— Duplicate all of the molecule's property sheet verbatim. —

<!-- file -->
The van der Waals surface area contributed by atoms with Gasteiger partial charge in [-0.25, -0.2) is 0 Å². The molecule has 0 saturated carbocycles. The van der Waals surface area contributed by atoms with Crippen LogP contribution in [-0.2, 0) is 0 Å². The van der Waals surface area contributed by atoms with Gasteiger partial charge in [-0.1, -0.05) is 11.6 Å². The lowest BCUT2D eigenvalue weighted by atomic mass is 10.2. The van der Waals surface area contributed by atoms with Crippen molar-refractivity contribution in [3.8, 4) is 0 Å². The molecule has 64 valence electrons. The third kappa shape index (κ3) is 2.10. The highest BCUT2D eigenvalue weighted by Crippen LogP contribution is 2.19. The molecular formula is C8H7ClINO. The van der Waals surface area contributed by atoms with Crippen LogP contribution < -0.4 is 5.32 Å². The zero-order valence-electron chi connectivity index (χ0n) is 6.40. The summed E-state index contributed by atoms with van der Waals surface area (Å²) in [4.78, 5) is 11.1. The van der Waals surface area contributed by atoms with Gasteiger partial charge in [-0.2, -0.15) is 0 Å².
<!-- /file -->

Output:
The van der Waals surface area contributed by atoms with Gasteiger partial charge in [-0.25, -0.2) is 0 Å². The molecule has 0 saturated carbocycles. The van der Waals surface area contributed by atoms with Crippen LogP contribution in [-0.2, 0) is 0 Å². The van der Waals surface area contributed by atoms with Gasteiger partial charge in [-0.1, -0.05) is 11.6 Å². The lowest BCUT2D eigenvalue weighted by atomic mass is 10.2. The van der Waals surface area contributed by atoms with Crippen molar-refractivity contribution in [3.8, 4) is 0 Å². The molecule has 64 valence electrons. The third kappa shape index (κ3) is 2.10. The highest BCUT2D eigenvalue weighted by Crippen LogP contribution is 2.19. The molecular formula is C8H7ClINO. The van der Waals surface area contributed by atoms with Crippen LogP contribution < -0.4 is 5.32 Å². The zero-order valence-electron chi connectivity index (χ0n) is 6.40. The summed E-state index contributed by atoms with van der Waals surface area (Å²) in [4.78, 5) is 11.1. The van der Waals surface area contributed by atoms with Gasteiger partial charge in [-0.2, -0.15) is 0 Å².